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  • Writer's pictureMichelle Hurvitz

Pretending Your Pet is an Emotional Support Animal is Now a Second Degree Misdemeanor in Florida

Updated: Oct 11, 2020

The emotional support animal or “ESA” designation is not intended to be a certificate you purchase online for Fluffy to avoid the inconvenience of pet restrictions. However, across the nation, for $99, that is much of what it has become.

ESAs are intended to provide emotional support to an individual with a disability. In relation to housing, ESAs and other assistance animals are protected by both the Florida and Federal Fair Housing Acts (FHA), which require that individuals be provided a reasonable accommodation to an Association or housing provider’s rules, regulations, policies, and procedures.

Under the FHA, an ESA, or more broadly an assistance animal, is defined as an animal that works, provides assistance, or performs tasks for the benefit of a person with a disability or provides emotional support that alleviates one or more identified symptoms or effects of a person’s disability. No training is required of the animal, no formal certification is required, it can be any type of animal, and that animal is not treated as a pet. Therefore, in the event there is a pet exclusion, restriction on size or weight, or a pet deposit required, a reasonable accommodation from same is required absent some exclusion.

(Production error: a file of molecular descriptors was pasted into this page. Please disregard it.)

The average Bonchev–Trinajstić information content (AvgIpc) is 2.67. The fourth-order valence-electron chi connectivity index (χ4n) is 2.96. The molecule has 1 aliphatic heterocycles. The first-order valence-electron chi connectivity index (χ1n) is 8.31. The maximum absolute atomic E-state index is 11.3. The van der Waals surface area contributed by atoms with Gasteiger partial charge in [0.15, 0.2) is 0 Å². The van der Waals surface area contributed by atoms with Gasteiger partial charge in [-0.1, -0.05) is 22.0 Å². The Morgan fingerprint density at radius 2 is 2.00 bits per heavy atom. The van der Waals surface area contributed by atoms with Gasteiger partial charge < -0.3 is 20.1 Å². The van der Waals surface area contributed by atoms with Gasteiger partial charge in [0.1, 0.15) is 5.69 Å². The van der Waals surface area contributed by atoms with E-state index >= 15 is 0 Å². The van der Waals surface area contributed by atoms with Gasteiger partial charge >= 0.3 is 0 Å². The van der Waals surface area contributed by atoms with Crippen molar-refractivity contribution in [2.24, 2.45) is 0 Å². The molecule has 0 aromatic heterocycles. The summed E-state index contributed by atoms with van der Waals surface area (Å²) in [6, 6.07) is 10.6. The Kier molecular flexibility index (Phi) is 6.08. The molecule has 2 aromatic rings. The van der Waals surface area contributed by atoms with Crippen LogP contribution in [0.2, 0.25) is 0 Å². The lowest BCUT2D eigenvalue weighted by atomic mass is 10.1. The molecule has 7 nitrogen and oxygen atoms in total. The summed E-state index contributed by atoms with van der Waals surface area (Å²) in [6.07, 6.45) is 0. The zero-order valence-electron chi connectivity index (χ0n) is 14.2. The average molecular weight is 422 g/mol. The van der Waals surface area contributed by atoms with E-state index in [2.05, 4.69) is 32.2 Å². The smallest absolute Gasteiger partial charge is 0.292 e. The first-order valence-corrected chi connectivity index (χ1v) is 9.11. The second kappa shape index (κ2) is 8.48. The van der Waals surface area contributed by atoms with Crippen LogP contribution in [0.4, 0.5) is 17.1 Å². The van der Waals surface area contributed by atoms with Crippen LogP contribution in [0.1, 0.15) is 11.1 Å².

Typically, an Association or housing provider can only deny a reasonable accommodation request for an ESA if the animal poses a “direct threat to the safety or health of others or poses a direct threat of physical damage to the property of others which threat cannot be reduced or eliminated by another reasonable accommodation.” Under the FHA, Associations or other housing providers had the ability to request additional documentation in considering the reasonable accommodation.

However, Associations could only do so if what the animal does for the person was not “obvious or readily apparent”. So, what could an Association actually ask for? Could they request medical records? The short answer is no. Associations could only ask for specific documentation indicating that the individual (1) has a disability; and (2) that the animal for which a reasonable accommodation was requested provides support for that person, or alleviates a disability related symptom or need. A disability is defined as a physical or mental impairment that substantially limits one or more major life activities or the operation of a major bodily function. Major life activities include caring for one's self, performing manual tasks, walking, seeing, hearing, speaking, breathing, learning, working, interacting with others, concentration, bending, reading, sleeping, thinking, standing, and communicating. See 42 U.S. Code § 12102(2)(a).